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New Tool Assesses Cardiac Death Risk in Heart Patients

Last Updated: December 29, 2009.

Duke University researchers have developed a tool to stratify risk among patients with coronary artery disease, and identify those at highest risk for sudden cardiac death, according to a report in the Dec. 15 issue of the American Journal of Cardiology.

TUESDAY, Dec. 29 (HealthDay News) -- Duke University researchers have developed a tool to stratify risk among patients with coronary artery disease (CAD), and identify those at highest risk for sudden cardiac death (SCD), according to a report in the Dec. 15 issue of the American Journal of Cardiology.

Brett D. Atwater, M.D., of the Duke Clinical Research Institute in Durham, N.C., and colleagues analyzed data on 37,258 CAD patients with a stenosis of 75 percent or greater who were examined between 1985 and 2005. The researchers correlated demographic and angiographic characteristics and SCD incidence to develop the Duke SCD risk score as a tool for risk stratification among CAD patients.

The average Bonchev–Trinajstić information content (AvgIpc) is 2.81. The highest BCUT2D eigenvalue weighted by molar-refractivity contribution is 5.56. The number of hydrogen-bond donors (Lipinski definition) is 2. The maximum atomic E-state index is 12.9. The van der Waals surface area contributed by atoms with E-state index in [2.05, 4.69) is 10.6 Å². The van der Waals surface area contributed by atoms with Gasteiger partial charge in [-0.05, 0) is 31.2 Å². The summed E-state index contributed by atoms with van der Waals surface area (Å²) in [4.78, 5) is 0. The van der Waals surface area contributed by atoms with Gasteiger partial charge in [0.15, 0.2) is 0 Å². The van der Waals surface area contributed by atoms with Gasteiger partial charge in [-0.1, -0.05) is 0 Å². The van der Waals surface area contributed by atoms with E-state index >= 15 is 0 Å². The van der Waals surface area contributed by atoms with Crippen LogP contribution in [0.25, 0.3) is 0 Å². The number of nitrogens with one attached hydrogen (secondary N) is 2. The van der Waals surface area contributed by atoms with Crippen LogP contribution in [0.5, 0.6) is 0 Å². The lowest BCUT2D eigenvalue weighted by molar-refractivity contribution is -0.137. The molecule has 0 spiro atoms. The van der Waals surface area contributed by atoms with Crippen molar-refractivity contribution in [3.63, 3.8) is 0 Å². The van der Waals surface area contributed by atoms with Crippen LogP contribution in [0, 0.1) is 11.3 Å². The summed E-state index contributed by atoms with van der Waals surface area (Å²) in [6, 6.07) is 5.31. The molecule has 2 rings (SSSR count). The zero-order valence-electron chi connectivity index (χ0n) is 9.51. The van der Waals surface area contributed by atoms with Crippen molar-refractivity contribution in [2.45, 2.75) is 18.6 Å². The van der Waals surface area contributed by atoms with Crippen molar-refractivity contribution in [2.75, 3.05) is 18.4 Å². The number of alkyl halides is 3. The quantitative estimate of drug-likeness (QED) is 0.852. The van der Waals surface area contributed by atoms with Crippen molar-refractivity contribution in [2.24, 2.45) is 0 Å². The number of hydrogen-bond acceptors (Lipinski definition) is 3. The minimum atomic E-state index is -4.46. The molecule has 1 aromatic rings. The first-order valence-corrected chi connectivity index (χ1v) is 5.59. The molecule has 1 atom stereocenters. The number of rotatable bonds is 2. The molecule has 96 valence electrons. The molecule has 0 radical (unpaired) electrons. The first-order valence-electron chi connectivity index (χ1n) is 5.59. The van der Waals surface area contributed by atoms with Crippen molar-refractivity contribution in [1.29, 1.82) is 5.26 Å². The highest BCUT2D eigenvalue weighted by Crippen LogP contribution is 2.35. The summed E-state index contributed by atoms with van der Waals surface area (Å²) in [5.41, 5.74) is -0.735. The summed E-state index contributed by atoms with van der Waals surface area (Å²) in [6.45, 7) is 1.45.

In median follow-up of 6.2 years, the researchers found that there were 1,568 SCD incidents in the patient cohort. Using a Cox proportional hazards model, the researchers identified 10 patient characteristic variables associated with SCD. A simpler tool was developed using seven of the 10 characteristics, which included reduced left ventricular ejection fraction, number of diseased coronary arteries, diabetes mellitus, hypertension, heart failure, cerebrovascular disease, and tobacco use. The simplified tool had 97 percent of the predictive ability of all 10 characteristics.

"In conclusion, the Duke SCD risk score represents a simple, validated method for predicting the risk of SCD among patients with coronary artery disease and might be useful for directing treatment strategies designed to mitigate the risk of SCD," the authors write.

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